Beyond the Brochure: What Your Retirement Community Won’t Tell You
Here at AgingOptions we typically hear from our clients, radio listeners and seminar guests that it’s their fervent hope to stay in their homes as they age – to “age in place,” as this preference is called. Aging in place is a wonderful option for retirees, but it’s not the only option. There are still many hundreds of thousands of seniors who live happily in traditional retirement communities across the U.S., and you may be considering this popular option.
But how do you pick the one that’s right for you? Most retirement communities are aggressively marketed to potential residents, and all those fancy four-color brochures really do depict a wonderful and worry-free lifestyle. But as with any purchase, especially one as important as choosing a retirement community, there are some things you need to be aware of and to watch out for. We found this very helpful article on the US News website just a few weeks ago, called “8 Things Your Retirement Community Won’t Tell You.” We think this is a good place to start if you’re doing your homework about moving into a retirement community, because, as the article says, “The glossy brochures and slick websites for retirement communities may be hiding a few secrets.” We’ll share a few of these, and we encourage you to click the link for the entire list.
For starters, here’s a fact that may surprise you, says US News: “Cliques don’t end in high school.” We’ve heard from many clients and radio listeners that they or their loved one had a really hard time adjusting to the social environment once they moved into their new retirement home. “Senior communities are just like any other social setting,” says US News, “and some personalities will click while others don’t.” The important thing to remember is that settling in will almost surely take some time. “Seniors should be prepared for a period of adjustment while they find their place in the community,” the article points out.
There are also some things you likely won’t find in the brochure when it comes to how much freedom you have, and how long you’ll be allowed to stay in a particular retirement community. US News reminds readers that, once you move into a new senior residence, you may not be in control of when you have to move out. “It is typically the community’s call when it comes time to discharge someone,” says US News. If your medical or cognitive condition changes, the facility may require you to transfer to another home with a higher level of care. In the words of one expert, “You are often signing away control. The decision (about whether you need to move) is not yours. The administrator is making that decision.” Before you choose a retirement community, find out what these criteria are, because it’s not something you want to discover the hard way.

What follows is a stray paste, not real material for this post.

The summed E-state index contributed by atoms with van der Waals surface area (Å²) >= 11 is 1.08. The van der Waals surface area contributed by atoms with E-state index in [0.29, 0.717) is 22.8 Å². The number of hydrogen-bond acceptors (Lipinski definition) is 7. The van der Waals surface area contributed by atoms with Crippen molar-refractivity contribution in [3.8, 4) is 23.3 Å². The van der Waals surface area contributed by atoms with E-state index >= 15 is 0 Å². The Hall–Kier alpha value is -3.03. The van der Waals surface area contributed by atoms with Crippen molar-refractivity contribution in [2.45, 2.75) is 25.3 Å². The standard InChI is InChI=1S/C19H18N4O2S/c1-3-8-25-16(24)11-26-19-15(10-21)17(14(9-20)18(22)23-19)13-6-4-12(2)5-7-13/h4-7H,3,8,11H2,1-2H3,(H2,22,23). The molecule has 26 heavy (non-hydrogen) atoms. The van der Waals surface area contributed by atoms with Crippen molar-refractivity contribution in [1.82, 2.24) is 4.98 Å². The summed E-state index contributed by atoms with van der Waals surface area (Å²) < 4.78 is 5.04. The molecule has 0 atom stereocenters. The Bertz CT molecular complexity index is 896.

As far as personal freedom is concerned, while most communities try to be flexible, “new residents may still be surprised by how much of their day is dictated by the facility’s schedule.” Meal times and medication schedules, for example, are seldom up for negotiation, and government regulations can dictate things like required fire drills and health assessments. If you’re used to living as you please, you may find some of this regimentation unsettling at first.
What about all those terrific activities most retirement communities seem to offer? US News points out that those activities don’t always occur as advertised. “Potential residents shouldn’t rely on the bulletin board in the community room to tell them what’s available. Go show up unannounced and see if the activities on that board are actually happening.” Sometimes things get cancelled because of a lack of resident interest or insufficient staffing, so again this is something you’ll want to check into to avoid disappointment. And speaking of staffing, the US News article reminds readers that staffing ratios can be misleading. You’ll want to ask, of the total number of employees, how many are doing direct care with high levels of patient interaction? You don’t want to make a move only to find out later that the community you’ve chosen seems to be short of critical workers on the front lines where consistency of care is vital.
There’s more to this excellent article, so we encourage you to read it if you’re starting the search for a new community to call home. In the words of US News, “The above items shouldn’t be enough to keep you out of a retirement community, but they should serve as a warning to look beyond the glossy fliers when selecting a new home. Understanding all the details is crucial to finding the ideal living arrangement for your golden years.”
When it comes to planning for retirement, understanding those crucial details is indeed highly important. But fortunately it doesn’t have to be an impossibly complex chore. At AgingOptions we offer a unique form of retirement planning we call LifePlanning, in which every aspect of your retirement plan – not just your finances – becomes part of a seamless whole. In addition to finances and housing choices, we’ll help you make sure all your legal affairs are in order. We’ll evaluate your situation to help you make the right decisions about your medical coverage. We’ll even work with you to make sure your family is informed and supportive of your wishes, because – as we often say – aging is a family affair. We invite you to find out more about the revolutionary approach known as LifePlanning by attending a free, no-obligation LifePlanning Seminar at a location convenient for you. Bring your questions and invest a few hours, and you’ll be very glad you did! Click here for dates, times and locations of upcoming seminars, and register online – or contact us during the week and we’ll assist you. It’s much easier to make the right retirement choices with the help of the professionals at AgingOptions.
(originally reported at http://money.usnews.com)